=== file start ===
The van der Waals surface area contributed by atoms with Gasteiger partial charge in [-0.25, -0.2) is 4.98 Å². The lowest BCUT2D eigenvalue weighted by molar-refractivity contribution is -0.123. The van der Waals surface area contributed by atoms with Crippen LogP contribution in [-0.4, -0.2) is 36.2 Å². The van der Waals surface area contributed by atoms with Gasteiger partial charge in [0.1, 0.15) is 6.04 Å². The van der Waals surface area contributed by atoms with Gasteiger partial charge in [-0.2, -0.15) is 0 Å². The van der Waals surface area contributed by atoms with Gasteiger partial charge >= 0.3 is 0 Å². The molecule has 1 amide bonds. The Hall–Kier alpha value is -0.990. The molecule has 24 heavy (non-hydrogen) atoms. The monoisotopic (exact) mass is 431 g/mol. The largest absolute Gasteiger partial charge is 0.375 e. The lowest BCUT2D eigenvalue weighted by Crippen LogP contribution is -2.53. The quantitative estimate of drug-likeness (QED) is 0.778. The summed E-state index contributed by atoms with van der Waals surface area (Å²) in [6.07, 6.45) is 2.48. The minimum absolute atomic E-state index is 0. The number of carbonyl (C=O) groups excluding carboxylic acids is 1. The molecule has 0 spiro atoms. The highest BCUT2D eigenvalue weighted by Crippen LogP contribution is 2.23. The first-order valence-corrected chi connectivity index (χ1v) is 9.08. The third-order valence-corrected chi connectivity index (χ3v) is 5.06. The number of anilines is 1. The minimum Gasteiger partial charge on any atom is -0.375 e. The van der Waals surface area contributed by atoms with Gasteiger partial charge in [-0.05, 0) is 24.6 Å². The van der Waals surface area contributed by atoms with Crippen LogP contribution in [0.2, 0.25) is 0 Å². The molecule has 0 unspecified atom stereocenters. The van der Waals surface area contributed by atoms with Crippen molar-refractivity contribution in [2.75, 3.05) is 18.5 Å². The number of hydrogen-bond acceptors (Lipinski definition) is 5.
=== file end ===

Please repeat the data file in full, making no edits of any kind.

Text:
The van der Waals surface area contributed by atoms with Gasteiger partial charge in [-0.25, -0.2) is 4.98 Å². The lowest BCUT2D eigenvalue weighted by molar-refractivity contribution is -0.123. The van der Waals surface area contributed by atoms with Crippen LogP contribution in [-0.4, -0.2) is 36.2 Å². The van der Waals surface area contributed by atoms with Gasteiger partial charge in [0.1, 0.15) is 6.04 Å². The van der Waals surface area contributed by atoms with Gasteiger partial charge in [-0.2, -0.15) is 0 Å². The van der Waals surface area contributed by atoms with Gasteiger partial charge >= 0.3 is 0 Å². The molecule has 1 amide bonds. The Hall–Kier alpha value is -0.990. The molecule has 24 heavy (non-hydrogen) atoms. The monoisotopic (exact) mass is 431 g/mol. The largest absolute Gasteiger partial charge is 0.375 e. The lowest BCUT2D eigenvalue weighted by Crippen LogP contribution is -2.53. The quantitative estimate of drug-likeness (QED) is 0.778. The summed E-state index contributed by atoms with van der Waals surface area (Å²) in [6.07, 6.45) is 2.48. The minimum absolute atomic E-state index is 0. The number of carbonyl (C=O) groups excluding carboxylic acids is 1. The molecule has 0 spiro atoms. The highest BCUT2D eigenvalue weighted by Crippen LogP contribution is 2.23. The first-order valence-corrected chi connectivity index (χ1v) is 9.08. The third-order valence-corrected chi connectivity index (χ3v) is 5.06. The number of anilines is 1. The minimum Gasteiger partial charge on any atom is -0.375 e. The van der Waals surface area contributed by atoms with Gasteiger partial charge in [-0.05, 0) is 24.6 Å². The van der Waals surface area contributed by atoms with Crippen LogP contribution in [0.2, 0.25) is 0 Å². The molecule has 0 unspecified atom stereocenters. The van der Waals surface area contributed by atoms with Crippen molar-refractivity contribution in [2.75, 3.05) is 18.5 Å². The number of hydrogen-bond acceptors (Lipinski definition) is 5.